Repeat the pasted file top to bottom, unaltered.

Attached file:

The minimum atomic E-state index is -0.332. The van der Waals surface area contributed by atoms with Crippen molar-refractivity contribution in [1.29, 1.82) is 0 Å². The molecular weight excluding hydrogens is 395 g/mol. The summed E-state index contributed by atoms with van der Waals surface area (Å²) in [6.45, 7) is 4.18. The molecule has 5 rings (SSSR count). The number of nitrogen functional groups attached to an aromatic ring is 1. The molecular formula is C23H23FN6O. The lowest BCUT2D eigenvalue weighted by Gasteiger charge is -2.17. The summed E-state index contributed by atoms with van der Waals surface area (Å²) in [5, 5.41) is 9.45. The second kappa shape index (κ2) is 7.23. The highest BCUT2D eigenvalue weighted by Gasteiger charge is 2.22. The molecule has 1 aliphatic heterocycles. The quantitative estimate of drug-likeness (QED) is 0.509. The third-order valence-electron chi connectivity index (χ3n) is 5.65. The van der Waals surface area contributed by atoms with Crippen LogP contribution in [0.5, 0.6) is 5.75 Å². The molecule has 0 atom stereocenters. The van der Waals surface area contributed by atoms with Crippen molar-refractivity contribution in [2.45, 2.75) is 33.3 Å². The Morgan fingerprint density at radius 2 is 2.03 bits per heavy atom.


The minimum atomic E-state index is -0.332. The van der Waals surface area contributed by atoms with Crippen molar-refractivity contribution in [1.29, 1.82) is 0 Å². The molecular weight excluding hydrogens is 395 g/mol. The summed E-state index contributed by atoms with van der Waals surface area (Å²) in [6.45, 7) is 4.18. The molecule has 5 rings (SSSR count). The number of nitrogen functional groups attached to an aromatic ring is 1. The molecular formula is C23H23FN6O. The lowest BCUT2D eigenvalue weighted by Gasteiger charge is -2.17. The summed E-state index contributed by atoms with van der Waals surface area (Å²) in [5, 5.41) is 9.45. The second kappa shape index (κ2) is 7.23. The highest BCUT2D eigenvalue weighted by Gasteiger charge is 2.22. The molecule has 1 aliphatic heterocycles. The quantitative estimate of drug-likeness (QED) is 0.509. The third-order valence-electron chi connectivity index (χ3n) is 5.65. The van der Waals surface area contributed by atoms with Crippen LogP contribution in [0.5, 0.6) is 5.75 Å². The molecule has 0 atom stereocenters. The van der Waals surface area contributed by atoms with Crippen molar-refractivity contribution in [2.45, 2.75) is 33.3 Å². The Morgan fingerprint density at radius 2 is 2.03 bits per heavy atom.